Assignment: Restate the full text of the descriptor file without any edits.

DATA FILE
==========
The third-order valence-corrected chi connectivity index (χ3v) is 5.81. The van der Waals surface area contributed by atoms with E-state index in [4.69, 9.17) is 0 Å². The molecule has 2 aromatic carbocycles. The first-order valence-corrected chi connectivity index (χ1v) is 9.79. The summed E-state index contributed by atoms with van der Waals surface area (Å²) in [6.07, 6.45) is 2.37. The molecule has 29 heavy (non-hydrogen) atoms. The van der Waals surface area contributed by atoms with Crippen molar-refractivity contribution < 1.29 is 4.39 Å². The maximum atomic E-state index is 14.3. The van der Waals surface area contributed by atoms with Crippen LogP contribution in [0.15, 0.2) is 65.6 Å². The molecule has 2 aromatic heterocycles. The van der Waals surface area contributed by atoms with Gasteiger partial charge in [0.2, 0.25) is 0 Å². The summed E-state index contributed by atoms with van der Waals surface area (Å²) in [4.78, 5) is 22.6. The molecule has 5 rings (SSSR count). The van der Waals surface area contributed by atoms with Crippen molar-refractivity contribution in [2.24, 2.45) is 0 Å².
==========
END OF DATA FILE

The third-order valence-corrected chi connectivity index (χ3v) is 5.81. The van der Waals surface area contributed by atoms with E-state index in [4.69, 9.17) is 0 Å². The molecule has 2 aromatic carbocycles. The first-order valence-corrected chi connectivity index (χ1v) is 9.79. The summed E-state index contributed by atoms with van der Waals surface area (Å²) in [6.07, 6.45) is 2.37. The molecule has 29 heavy (non-hydrogen) atoms. The van der Waals surface area contributed by atoms with Crippen molar-refractivity contribution < 1.29 is 4.39 Å². The maximum atomic E-state index is 14.3. The van der Waals surface area contributed by atoms with Crippen LogP contribution in [0.15, 0.2) is 65.6 Å². The molecule has 2 aromatic heterocycles. The van der Waals surface area contributed by atoms with Gasteiger partial charge in [0.2, 0.25) is 0 Å². The summed E-state index contributed by atoms with van der Waals surface area (Å²) in [4.78, 5) is 22.6. The molecule has 5 rings (SSSR count). The van der Waals surface area contributed by atoms with Crippen molar-refractivity contribution in [2.24, 2.45) is 0 Å².